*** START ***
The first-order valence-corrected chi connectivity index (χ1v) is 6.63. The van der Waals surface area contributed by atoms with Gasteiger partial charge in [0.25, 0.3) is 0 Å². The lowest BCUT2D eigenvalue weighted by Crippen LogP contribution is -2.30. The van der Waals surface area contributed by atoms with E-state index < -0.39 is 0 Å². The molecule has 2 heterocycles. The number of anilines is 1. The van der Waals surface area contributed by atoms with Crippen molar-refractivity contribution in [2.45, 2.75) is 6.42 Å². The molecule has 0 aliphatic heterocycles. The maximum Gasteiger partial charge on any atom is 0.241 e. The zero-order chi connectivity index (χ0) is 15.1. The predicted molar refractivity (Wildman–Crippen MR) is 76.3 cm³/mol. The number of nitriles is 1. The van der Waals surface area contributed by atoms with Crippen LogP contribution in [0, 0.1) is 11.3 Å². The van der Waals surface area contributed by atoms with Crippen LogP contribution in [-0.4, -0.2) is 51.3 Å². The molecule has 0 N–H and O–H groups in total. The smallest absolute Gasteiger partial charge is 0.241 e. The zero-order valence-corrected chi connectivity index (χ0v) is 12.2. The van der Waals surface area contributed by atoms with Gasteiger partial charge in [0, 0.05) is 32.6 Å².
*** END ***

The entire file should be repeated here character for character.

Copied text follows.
The first-order valence-corrected chi connectivity index (χ1v) is 6.63. The van der Waals surface area contributed by atoms with Gasteiger partial charge in [0.25, 0.3) is 0 Å². The lowest BCUT2D eigenvalue weighted by Crippen LogP contribution is -2.30. The van der Waals surface area contributed by atoms with E-state index < -0.39 is 0 Å². The molecule has 2 heterocycles. The number of anilines is 1. The van der Waals surface area contributed by atoms with Crippen molar-refractivity contribution in [2.45, 2.75) is 6.42 Å². The molecule has 0 aliphatic heterocycles. The maximum Gasteiger partial charge on any atom is 0.241 e. The zero-order chi connectivity index (χ0) is 15.1. The predicted molar refractivity (Wildman–Crippen MR) is 76.3 cm³/mol. The number of nitriles is 1. The van der Waals surface area contributed by atoms with Crippen LogP contribution in [0, 0.1) is 11.3 Å². The van der Waals surface area contributed by atoms with Crippen LogP contribution in [-0.4, -0.2) is 51.3 Å². The molecule has 0 N–H and O–H groups in total. The smallest absolute Gasteiger partial charge is 0.241 e. The zero-order valence-corrected chi connectivity index (χ0v) is 12.2. The van der Waals surface area contributed by atoms with Gasteiger partial charge in [0, 0.05) is 32.6 Å².